Assessment of Shellfish Aquaculture and Harvesting Impacts on the genetic diversity of two estuaries in Northern of Spain

Estuaries are one of the most important habitats of coastal areas. However, they are significantly affected by human activities worldwide, threatening their resources and the commercial uses depending on them. Molecular genetic markers can be used to perform genetic monitoring of populations, which can provide information relevant for management policies. Here, we tried to assess the impacts of anthropogenic activities in two estuaries in Asturias (northern Spain), where most of the shellfish harvesting and aquaculture activities of this region occurs (Ria de Villaviciosa and Ria del Eo) using two case study species groups. One, an introduced species being mainly used for aquaculture purposes i.e. Crassostrea gigas and the other species group being exclusively harvested i.e. Solen marginatus and Ensis spp. We found significant genetic differentiation between the two estuaries for C. gigas and S. marginatus using the mitochondrial COI gene. Furthermore, the identification and presence of Ensis sp. in the studied estuaries revealed the current occurrence of two different species (Ensis ensis inside Ria del Eo and Ensis directus, an invasive species, in Ria de Villaviciosa). Our results show how human activities (harvesting, aquaculture and pollution) modulate the shape of genetic diversity patterns in estuaries under commercial exploitation.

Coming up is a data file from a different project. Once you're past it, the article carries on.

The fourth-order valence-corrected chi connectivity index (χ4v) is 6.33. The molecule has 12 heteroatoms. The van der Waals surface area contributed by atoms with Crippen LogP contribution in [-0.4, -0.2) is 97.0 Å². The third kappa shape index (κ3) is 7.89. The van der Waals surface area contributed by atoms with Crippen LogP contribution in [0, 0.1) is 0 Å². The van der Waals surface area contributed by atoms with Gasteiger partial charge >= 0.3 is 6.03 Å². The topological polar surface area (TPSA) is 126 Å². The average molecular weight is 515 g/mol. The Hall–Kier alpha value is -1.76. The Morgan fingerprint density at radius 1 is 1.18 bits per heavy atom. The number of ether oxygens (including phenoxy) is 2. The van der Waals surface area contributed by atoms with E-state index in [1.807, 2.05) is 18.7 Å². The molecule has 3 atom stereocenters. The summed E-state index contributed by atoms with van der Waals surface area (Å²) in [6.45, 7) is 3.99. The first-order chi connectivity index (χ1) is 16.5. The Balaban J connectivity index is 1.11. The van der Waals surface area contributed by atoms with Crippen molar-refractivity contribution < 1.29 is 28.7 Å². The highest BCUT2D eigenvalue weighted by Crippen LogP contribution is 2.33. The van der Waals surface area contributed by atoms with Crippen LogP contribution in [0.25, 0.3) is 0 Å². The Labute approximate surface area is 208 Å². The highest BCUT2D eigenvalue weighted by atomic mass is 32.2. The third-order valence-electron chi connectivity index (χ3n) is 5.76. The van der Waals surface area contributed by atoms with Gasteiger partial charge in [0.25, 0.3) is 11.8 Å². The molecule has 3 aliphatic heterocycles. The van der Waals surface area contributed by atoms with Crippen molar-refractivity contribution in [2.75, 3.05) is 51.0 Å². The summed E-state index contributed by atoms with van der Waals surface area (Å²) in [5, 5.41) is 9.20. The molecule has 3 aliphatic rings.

DOI:10.1111/are.12745 (2015)

ISCED Categories

The highlighted icons, represent the fields of education (in compliance with ISCED Classification) engaged during this course/programme.

0831 - Aquaculture", "0831 - Fisheries